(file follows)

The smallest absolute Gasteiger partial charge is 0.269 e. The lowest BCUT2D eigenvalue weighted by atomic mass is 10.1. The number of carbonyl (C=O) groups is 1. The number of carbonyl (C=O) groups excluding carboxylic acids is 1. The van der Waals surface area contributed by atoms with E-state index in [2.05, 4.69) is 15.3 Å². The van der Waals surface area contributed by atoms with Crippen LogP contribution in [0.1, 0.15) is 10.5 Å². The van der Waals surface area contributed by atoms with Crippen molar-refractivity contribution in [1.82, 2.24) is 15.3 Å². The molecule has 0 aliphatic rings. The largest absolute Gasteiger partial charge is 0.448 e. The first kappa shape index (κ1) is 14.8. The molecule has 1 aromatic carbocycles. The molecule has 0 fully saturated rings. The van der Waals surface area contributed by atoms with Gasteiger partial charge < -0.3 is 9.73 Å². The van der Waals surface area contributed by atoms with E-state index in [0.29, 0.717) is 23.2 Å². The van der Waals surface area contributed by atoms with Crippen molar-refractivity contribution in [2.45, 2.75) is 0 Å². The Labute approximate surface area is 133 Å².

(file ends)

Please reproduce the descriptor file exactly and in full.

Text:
The smallest absolute Gasteiger partial charge is 0.269 e. The lowest BCUT2D eigenvalue weighted by atomic mass is 10.1. The number of carbonyl (C=O) groups is 1. The number of carbonyl (C=O) groups excluding carboxylic acids is 1. The van der Waals surface area contributed by atoms with E-state index in [2.05, 4.69) is 15.3 Å². The van der Waals surface area contributed by atoms with Crippen LogP contribution in [0.1, 0.15) is 10.5 Å². The van der Waals surface area contributed by atoms with Crippen molar-refractivity contribution in [1.82, 2.24) is 15.3 Å². The molecule has 0 aliphatic rings. The largest absolute Gasteiger partial charge is 0.448 e. The first kappa shape index (κ1) is 14.8. The molecule has 1 aromatic carbocycles. The molecule has 0 fully saturated rings. The van der Waals surface area contributed by atoms with Gasteiger partial charge < -0.3 is 9.73 Å². The van der Waals surface area contributed by atoms with E-state index in [0.29, 0.717) is 23.2 Å². The van der Waals surface area contributed by atoms with Crippen molar-refractivity contribution in [2.45, 2.75) is 0 Å². The Labute approximate surface area is 133 Å².